Harold Edward Stassen was famous -- or infamous, as some would say -- in Minnesota as a perennial candidate.
Stassen was born in West Saint Paul, graduated from the University of Minnesota and became district attorney for Dakota County (in which I currently am hanging out) and, in 1938 at age thirty-one (31), he was elected governor -- the youngest individual to hold that office in Minnesota.
Stassen won re-election in 1940 and 1942, but then resigned to serve in the United States Navy during World War II. He became president of the University of Pennsylvania after the war. In 1948, he sought the Republican presidential nomination and actually had a number of delegates at the convention. Thomas Dewey was the man chosen by the GOP to represent that party against Harry Truman of the Democratic Party. I think we all know who won that presidential race.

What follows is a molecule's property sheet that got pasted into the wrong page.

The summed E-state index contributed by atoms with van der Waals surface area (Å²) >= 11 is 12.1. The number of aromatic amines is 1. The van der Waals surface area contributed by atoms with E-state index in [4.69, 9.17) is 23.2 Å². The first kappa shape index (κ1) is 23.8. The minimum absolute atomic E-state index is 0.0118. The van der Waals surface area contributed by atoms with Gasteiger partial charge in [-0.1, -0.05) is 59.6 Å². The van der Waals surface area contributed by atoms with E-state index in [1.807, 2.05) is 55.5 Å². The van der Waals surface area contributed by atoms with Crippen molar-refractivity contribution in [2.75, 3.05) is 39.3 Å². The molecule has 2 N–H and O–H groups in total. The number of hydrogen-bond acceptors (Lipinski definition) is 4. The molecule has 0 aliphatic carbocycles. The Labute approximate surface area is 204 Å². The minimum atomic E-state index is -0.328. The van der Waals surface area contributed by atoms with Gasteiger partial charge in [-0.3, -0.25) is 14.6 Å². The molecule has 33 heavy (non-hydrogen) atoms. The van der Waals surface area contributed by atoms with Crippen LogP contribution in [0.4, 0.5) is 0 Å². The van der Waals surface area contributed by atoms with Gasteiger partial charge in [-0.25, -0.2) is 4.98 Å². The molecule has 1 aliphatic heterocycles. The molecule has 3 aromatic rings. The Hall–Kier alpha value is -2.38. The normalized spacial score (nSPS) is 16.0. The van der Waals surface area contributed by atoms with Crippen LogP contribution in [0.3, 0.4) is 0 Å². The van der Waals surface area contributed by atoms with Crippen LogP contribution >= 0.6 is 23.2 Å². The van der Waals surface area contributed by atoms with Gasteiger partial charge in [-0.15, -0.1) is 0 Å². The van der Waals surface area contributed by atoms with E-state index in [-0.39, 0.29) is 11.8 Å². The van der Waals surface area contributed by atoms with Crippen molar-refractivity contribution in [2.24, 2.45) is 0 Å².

Stassen went on to unsuccessfully campaign for positions as the governor of both Pennsylvania and Minnesota, for mayor of Philadelphia, and for both representative and senator in Minnesota. He did some of these things multiple times.
Was that enough to deter Stassen? Not by a longer than long shot.
Stassen continuously ran for the Republican nomination for the presidency: 1964, 1968, 1976, 1980, 1984, 1988, 1992, 1996, 2000 ....
For those unaware, candidates for political office have a habit of turning up at newspapers, radio stations and television buildings just as they do on residential doorsteps. The wiser or, perhaps, the craftier ones contact the offices to arrange a time convenient for both parties, but "walk-ins" are very common.